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Review: Mind Zero


Developer: Acquire, ZeroDiv

Publisher: Aksys Games

Platform: PlayStation Vita

Release Date: May 27, 2014

ESRB: T for Teen



Ever wonder what happens when demon-like creatures begin to break into our world, and a handful of people who bond with them are the only ones that can prevent our world from being overrun? If I said “Stop me if you heard this one before…” you might have stopped me already but you“d be wrong. Obvious comparisons to Persona aside, Mind Zero is a first-person dungeon-crawler RPG with a lot of personality of it“s own if you can get past a few of its initial similarities to other games.


I have to admit my very first impression wasn“t really a good one. The characters seemed typical. Same goes for the combat too. I really didn“t know what to think at first, but thankfully it started to get better. Characters started to become more interesting. Events started to stand out. Combat became more involved. I started to like the game. Unfortunately it did take a while to get there, an initial investment that might turn off many players. Broody hero, check. Supernatural powers manifested through an otherworldly counterpart, check. Lovable female you feel compelled to protect, check. So yeah, with the way Mind Zero begins I wouldn“t expect many to be impressed.




The constant that kept me interested were the designs. They“re dark, but not too dark. The characters themselves are drawn beautifully in the 2D character portraits that appear during dialogue scenes and various menus and input screens. They really stand out as one of the best aspects of the game, with a level of production value that simply doesn't prove consistent with the other visual elements of the game. The 3D models that are shown for the characters are poor representations of their 2D counterparts. This disconnect between the quality is not only noticeable, at times it's pretty staggering. The same character from the level up screen, dialogue scenes and 3D in-battle models look almost like completely different characters at times with the latter being downright sad in comparison. This lack of consistency carries over into most of the in-battle graphics as well, with roughly aliased 3D models for the same 10 or so palette-swapped enemies making up the entirety of non-boss type enemies throughout the game. So aside from dialogue and menu designs, the part of the game you'll be spending most of your time with, dungeons and battles, simply don't live up to what the Vita is capable of.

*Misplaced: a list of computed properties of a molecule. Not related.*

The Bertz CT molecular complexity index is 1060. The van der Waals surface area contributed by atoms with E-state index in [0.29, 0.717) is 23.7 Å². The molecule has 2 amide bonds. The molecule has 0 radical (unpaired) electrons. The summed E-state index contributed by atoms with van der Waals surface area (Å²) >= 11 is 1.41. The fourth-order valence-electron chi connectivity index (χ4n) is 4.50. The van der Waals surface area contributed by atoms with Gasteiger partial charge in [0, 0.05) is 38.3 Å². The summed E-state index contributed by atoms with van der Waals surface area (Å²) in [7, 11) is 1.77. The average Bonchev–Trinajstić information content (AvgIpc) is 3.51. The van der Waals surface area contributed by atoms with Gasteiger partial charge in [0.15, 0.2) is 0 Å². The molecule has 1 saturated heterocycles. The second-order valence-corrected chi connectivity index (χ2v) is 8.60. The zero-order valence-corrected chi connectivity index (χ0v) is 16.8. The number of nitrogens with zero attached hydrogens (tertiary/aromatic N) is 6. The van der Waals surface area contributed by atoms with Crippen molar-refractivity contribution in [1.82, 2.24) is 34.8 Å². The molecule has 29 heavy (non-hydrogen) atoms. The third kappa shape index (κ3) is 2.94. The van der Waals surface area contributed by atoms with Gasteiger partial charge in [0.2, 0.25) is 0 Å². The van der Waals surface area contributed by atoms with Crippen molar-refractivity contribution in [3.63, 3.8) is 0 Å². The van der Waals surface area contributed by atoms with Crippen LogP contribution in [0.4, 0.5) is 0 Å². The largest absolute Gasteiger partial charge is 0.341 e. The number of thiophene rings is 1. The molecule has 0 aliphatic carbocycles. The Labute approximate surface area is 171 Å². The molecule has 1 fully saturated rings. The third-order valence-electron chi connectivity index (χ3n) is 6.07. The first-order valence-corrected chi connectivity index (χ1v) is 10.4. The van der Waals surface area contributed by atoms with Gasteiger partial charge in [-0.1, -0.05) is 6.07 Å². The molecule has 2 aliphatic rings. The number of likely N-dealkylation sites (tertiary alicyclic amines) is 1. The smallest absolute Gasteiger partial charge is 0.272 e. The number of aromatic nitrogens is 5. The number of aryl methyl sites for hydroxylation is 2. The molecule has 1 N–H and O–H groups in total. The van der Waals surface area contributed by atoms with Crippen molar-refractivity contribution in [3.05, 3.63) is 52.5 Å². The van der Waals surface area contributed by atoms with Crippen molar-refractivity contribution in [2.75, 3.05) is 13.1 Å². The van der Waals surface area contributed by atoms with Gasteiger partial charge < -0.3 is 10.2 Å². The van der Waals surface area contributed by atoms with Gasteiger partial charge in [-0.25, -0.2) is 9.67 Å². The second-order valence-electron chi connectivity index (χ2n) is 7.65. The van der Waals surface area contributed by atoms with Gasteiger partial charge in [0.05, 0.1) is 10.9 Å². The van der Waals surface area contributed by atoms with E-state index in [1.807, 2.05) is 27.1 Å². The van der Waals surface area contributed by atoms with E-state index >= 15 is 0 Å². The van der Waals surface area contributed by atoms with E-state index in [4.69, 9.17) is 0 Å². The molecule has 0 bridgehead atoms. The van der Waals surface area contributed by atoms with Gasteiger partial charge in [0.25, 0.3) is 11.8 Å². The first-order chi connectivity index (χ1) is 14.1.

Ultimately, the dungeon and battle graphics are the games largest hurdle, but it's hardly the only one. While the story comes into its own, it definitely takes its time. The first three chapters create hardly any motivation to move forward other than for the sake of simply moving forward. The next few chapters begin adding some intrigue, but it really isn't until about halfway through that the game“s plot hits its stride. Even so, the game is filled with great character interaction that only gets better as time goes on. If the 3D models and graphics in Mind Zero is the worst part of the game, the characters and their journey are definitely the best. The American voice actors definitely do their part in bringing these characters to life too, most of which will definitely sound familiar to fans of similar games. Though I've managed to figure out a few of the voice actors, it's a shame the cast isn't billed in the credits.




And while the voice acting is pretty good (the game even features the original Japanese voice track) the rest of the game's audio leaves something to be desired. Sound effects and music during battles are downright offensive to the ears; they're unbalanced, screaming through the speakers and drowning out the occasional voice clip from the characters. Thankfully you can adjust the volume levels from the options menu, which I definitely suggest. Outside of battles though, the music at least is a huge improvement. There's a lot of variety to the tracks and most are good enough to listen to outside of the game.